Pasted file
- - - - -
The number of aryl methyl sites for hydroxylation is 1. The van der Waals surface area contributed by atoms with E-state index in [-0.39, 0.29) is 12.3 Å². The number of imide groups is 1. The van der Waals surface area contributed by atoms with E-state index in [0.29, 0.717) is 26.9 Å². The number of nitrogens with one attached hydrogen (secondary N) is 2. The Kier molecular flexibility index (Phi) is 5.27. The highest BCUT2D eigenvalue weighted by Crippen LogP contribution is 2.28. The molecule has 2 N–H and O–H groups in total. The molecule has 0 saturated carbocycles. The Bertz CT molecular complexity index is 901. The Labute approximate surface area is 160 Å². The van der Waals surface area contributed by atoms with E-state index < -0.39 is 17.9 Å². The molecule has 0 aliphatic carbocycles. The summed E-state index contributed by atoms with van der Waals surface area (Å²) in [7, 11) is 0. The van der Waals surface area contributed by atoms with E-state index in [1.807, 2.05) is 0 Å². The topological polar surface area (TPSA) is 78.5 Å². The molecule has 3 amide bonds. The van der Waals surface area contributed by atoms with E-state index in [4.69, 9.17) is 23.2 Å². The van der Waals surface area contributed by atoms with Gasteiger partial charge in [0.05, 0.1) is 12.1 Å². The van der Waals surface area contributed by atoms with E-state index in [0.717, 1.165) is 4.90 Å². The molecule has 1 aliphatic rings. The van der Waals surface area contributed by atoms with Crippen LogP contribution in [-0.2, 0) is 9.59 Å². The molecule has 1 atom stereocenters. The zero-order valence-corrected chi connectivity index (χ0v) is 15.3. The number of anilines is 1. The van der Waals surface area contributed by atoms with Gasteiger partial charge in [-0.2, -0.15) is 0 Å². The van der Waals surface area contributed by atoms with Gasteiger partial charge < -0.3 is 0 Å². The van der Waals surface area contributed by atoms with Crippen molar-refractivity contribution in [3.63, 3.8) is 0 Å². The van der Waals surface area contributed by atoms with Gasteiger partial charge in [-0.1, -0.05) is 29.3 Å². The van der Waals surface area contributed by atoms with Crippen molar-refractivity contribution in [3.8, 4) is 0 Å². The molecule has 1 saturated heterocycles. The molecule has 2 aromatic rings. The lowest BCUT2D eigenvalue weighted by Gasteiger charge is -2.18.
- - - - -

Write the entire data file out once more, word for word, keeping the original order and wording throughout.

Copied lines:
The number of aryl methyl sites for hydroxylation is 1. The van der Waals surface area contributed by atoms with E-state index in [-0.39, 0.29) is 12.3 Å². The number of imide groups is 1. The van der Waals surface area contributed by atoms with E-state index in [0.29, 0.717) is 26.9 Å². The number of nitrogens with one attached hydrogen (secondary N) is 2. The Kier molecular flexibility index (Phi) is 5.27. The highest BCUT2D eigenvalue weighted by Crippen LogP contribution is 2.28. The molecule has 2 N–H and O–H groups in total. The molecule has 0 saturated carbocycles. The Bertz CT molecular complexity index is 901. The Labute approximate surface area is 160 Å². The van der Waals surface area contributed by atoms with E-state index < -0.39 is 17.9 Å². The molecule has 0 aliphatic carbocycles. The summed E-state index contributed by atoms with van der Waals surface area (Å²) in [7, 11) is 0. The van der Waals surface area contributed by atoms with E-state index in [1.807, 2.05) is 0 Å². The topological polar surface area (TPSA) is 78.5 Å². The molecule has 3 amide bonds. The van der Waals surface area contributed by atoms with E-state index in [4.69, 9.17) is 23.2 Å². The van der Waals surface area contributed by atoms with Gasteiger partial charge in [0.05, 0.1) is 12.1 Å². The van der Waals surface area contributed by atoms with E-state index in [0.717, 1.165) is 4.90 Å². The molecule has 1 aliphatic rings. The van der Waals surface area contributed by atoms with Crippen LogP contribution in [-0.2, 0) is 9.59 Å². The molecule has 1 atom stereocenters. The zero-order valence-corrected chi connectivity index (χ0v) is 15.3. The number of anilines is 1. The van der Waals surface area contributed by atoms with Gasteiger partial charge in [-0.2, -0.15) is 0 Å². The van der Waals surface area contributed by atoms with Gasteiger partial charge < -0.3 is 0 Å². The van der Waals surface area contributed by atoms with Crippen molar-refractivity contribution in [3.63, 3.8) is 0 Å². The van der Waals surface area contributed by atoms with Gasteiger partial charge in [-0.1, -0.05) is 29.3 Å². The van der Waals surface area contributed by atoms with Crippen molar-refractivity contribution in [3.8, 4) is 0 Å². The molecule has 1 saturated heterocycles. The molecule has 2 aromatic rings. The lowest BCUT2D eigenvalue weighted by Gasteiger charge is -2.18.